I can see a point in that.
Now a days everybody must have CAPTCHA to protect their website from being overtaken by robots? Your local Rabbit Welfare Association has CAPTCHA to prevent robots from signing up for the annual news letter.
Personal I find CAPTCHA annoying. When I, for the 20th time has been filling out some registration form and then guessed the obscured CAPTCHA image wrong, resulting in clearing the form, I get pissed.
It is often impossible to tell the difference between cC, wW, xX, yY and lI.
My point is: Don't use CAPTCHA unless it is necessary. Use some other kind of submission control or like in the rabbit case; don't use any.
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If I make free software that looks terrible, and someone else pretties it up, complies with the terms of the license, and manages to sell a product, good for them.
Selling the product is not the problem, restricting the distribution is. Are you going to be happy if someone takes your terrible looking product then essentially limits it's distribution because they have just prettied up some css and images? What if this new product becomes more popular than yours, what if this new product starts making lots of money while your project dies in obscurity?
What you are saying is that it is ok for someone to essentially use all your hardwork and give you nothing in return, ie not allow you to use their work. Will you feel like continually upgrading your product while the person that can make pretty css and images makes a killing off it and you make nothing?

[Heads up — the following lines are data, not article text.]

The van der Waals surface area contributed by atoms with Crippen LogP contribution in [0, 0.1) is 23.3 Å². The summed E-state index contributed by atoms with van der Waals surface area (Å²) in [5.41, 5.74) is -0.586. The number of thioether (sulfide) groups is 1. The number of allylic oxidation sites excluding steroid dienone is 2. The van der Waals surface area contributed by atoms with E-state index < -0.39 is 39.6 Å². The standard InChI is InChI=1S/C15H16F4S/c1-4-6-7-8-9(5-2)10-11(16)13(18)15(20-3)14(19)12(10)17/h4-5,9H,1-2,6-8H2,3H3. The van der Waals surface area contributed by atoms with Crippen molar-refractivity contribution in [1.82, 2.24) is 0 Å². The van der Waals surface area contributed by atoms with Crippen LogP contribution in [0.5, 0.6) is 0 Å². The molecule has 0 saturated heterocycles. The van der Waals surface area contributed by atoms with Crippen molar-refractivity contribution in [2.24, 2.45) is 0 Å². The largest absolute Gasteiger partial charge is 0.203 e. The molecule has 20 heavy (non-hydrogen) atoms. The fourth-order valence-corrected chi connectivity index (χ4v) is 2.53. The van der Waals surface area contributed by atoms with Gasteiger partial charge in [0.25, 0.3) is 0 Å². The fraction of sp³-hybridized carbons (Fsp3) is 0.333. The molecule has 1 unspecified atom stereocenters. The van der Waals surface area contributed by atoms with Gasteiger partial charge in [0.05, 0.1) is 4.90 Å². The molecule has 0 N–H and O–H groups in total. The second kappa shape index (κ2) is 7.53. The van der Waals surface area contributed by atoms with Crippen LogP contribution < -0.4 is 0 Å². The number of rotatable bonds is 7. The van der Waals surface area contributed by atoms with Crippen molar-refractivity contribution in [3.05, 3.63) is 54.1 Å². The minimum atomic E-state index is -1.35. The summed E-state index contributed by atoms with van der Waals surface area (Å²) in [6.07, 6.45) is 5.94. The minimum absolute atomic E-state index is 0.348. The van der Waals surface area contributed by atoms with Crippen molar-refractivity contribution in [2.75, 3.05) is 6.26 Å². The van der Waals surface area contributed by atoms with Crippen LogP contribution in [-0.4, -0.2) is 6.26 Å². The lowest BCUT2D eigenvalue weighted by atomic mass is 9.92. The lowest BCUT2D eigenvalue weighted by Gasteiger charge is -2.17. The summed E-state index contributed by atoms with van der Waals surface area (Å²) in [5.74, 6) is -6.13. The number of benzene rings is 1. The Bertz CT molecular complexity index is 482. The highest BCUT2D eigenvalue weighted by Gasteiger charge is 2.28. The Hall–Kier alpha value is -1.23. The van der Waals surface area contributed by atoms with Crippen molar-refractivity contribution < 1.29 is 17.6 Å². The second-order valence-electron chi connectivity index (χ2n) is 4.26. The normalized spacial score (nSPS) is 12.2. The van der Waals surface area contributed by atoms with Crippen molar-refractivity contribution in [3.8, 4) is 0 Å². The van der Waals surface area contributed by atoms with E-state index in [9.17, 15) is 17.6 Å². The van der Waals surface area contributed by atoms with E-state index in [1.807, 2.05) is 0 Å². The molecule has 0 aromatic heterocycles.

On the other hand if the images and css were GPL, you would be able to integrate the work back into your product, thus your enhancements would benefit the other developer and the other developers enhancements would benefit you. Basically you will then have a symbiotic relationship with the other developer as opposed to a parasitic one. It is my view that split licensed GPL / proprietary distributions are indeed parasitic, they take and give nothing in return.
I don't see a problem here. Especially when someone can take a free thing and add enough value to it, without writing code, that people are willing to buy a free product.
WordPress has decided to enforce their philosophy by restricting people who contribute a product that, some can argue, enhances WordPress. And restrict them from interacting with the WordPress community. That is a difficult situation, to restrict contributors because what they contribute isn't free.
I think you are confused about this. Nobody is restricting anyone from selling the product - WordPress actually hosts commercial GPL themes on their main site. The problem is limiting distribution, something I feel is wrong due to the reasons I outlined above.